• images/slideimage/blog-page/blog pic 2.jpg
  • images/slideimage/blog-page/blogpic.jpg

Andalucia Inside´s Blog

An Insider view of Andalucia

Welcome to the Andalucia Inside Blog, where we invite you to join us in the stories we have to tell about the rich, complex culture of the South of Spain.Here you’ll be able to find beautiful photos from around the region as well as get an insider look into what takes place on our tailor made tours. Get lost in our adventures, and come here to find inspiration for your next trip to Spain. Not only are we travel experts hoping to help you plan the perfect trip through Andalucía, but we’re not shabby storytellers, either. Here you’ll find our account of what happens behind the scenes of Andalucía Inside and what you’ll be able to expect when you plan your one-of-a-kind trip to Spain with us

 

 

A Magical Night of Flamenco

As the ten guests walked into the pristine Casa Palacio Monasterio, it was hard to say what was about to unfold. They were told there would be flamenco and there would be food, but the night that followed was so much more than simply a meal and dance.The main room of the palace, which was built in 1853, was lined with big arches, masterfully cut out from each of the dark red walls lined with colorful tiles, and little bursts of light came from the room’s beautiful lamps.  This set the scene for a wonderful private flamenco show featuring none other than José Galván, one of the most well-known flamenco dancers in all of Spain.After some freshly sliced Iberian ham and a glass of wine, the show began. Of course before the flamenco dancer could take to the stage, there had to be music. Read More

 

Siesta, A necesary Luxury

Ahhh, the siesta. That romantic, pastoral image associated with long ago and the ultimate example of a laid back culture. Surely in today’s modern, fast-paced society, full of Blackberry calendars, such a glorious time designated for relaxation couldn’t exist.Oh wait, it does.One of my first questions when I came to Spain was, “So, the siesta…is that actually real?” It may have sounded dumb, but for someone who just chugs another cup of coffee mid-day to keep going, I was looking forward to this possible change of pace.Historically, the siesta was considered a physical necessity and a relaxing way to avoid the hottest part of the day for 2 hours. Today, with a more rapid pace and coffee, the biological need for a short nap in the middle of the day has been turned into a luxury. Read More

Dancing with death

Living without bullfighting is not living.”This may be a simple quote, but it expresses the weight and significance of bullfighting to one of Spain’s top matadors, Jose Tomas. In a tradition where one wrong step can lead to a deadly consequence, Tomas lives for the moments when he is dancing with death. He is known for his daring bullfighting style, in which he draws the bull dangerously close to his body with his cape.Although the bullfighting tradition is surrounded by controversy and has recently been banned in the region of Catalonia, one thing can be agreed upon: The passion and the dedication the matadors have for this ancient art. Read More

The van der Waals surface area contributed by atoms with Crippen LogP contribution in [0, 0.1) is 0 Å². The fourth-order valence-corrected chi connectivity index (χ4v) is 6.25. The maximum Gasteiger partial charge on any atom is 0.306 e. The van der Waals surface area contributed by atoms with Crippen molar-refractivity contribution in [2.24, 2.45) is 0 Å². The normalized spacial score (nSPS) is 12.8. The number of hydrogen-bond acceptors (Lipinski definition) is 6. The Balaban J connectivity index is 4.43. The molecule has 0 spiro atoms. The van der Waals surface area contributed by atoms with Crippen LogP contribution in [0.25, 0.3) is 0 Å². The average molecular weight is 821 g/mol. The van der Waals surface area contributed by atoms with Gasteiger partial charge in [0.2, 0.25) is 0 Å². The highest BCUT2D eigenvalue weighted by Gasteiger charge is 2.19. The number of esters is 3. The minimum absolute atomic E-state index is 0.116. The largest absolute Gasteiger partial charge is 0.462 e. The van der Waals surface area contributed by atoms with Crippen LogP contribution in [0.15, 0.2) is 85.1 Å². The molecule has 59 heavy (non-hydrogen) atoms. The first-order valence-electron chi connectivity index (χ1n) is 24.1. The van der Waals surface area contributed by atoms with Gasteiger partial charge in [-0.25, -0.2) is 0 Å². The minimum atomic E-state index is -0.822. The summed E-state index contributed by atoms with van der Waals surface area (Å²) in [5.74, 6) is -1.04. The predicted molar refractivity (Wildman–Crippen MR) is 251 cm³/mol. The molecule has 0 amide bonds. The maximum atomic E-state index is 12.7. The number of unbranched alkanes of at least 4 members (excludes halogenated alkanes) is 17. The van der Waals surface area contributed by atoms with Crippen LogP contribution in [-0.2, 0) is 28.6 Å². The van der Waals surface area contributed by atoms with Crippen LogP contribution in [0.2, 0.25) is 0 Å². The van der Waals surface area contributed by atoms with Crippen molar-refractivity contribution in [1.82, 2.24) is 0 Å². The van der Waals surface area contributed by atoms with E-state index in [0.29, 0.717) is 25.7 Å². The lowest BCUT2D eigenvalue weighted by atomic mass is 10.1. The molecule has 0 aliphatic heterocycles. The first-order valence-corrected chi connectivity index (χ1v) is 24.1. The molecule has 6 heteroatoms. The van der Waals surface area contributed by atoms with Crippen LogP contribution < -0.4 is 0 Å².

James Bond´s Havana is in Spain

Remember those gorgeous Havana beach scenes in the recent James Bond film Die Anther Day? And where Mr. Bond first sees the flawless Halle Berry walking out of the ocean? Well, those famous “Havana” scenes were actually filmed in the equally famous (and beautiful) Cadíz of Southern Spain.The Bond movie didn’t have to go too far to make Cadíz look and feel like Havana, Cuba. The similarities of Havana and Cadíz don’t begin and end with those few scenes. In fact, Cadíz is known as “Little Havana.” And as you walk through Havana, there is a strong sense of Andalucian influence in the architecture, style and overall feel of the city. The plazas, the streets and cathedrals all have a hint of Spain, especially the historic cities like Seville and Cadíz. Read More


 


Hollywood, History and the Majestic Plaza de España

Built for the Ibero-American Exposition in 1929, what the Plaza de España may lack in history, compared to the Giralda Cathedral or Alcazár, it certainly makes up for in sheer grandness and beauty. Walking up to it, you almost expect to hear some passionate classical music to be playing in the background, welcoming you to this impressive sight (or maybe that’s just me).A vast, semicircular complex next to the Parque de María Luisa, the Plaza de España combines detailed, ornate beauty with absolute immensity. This scene had been my desktop background for months before I came to Seville, but nothing prepared me for its size and spellbinding effect. The castle-like edifice and tile work, the moat running along the building, the bridges, the fountains… Read More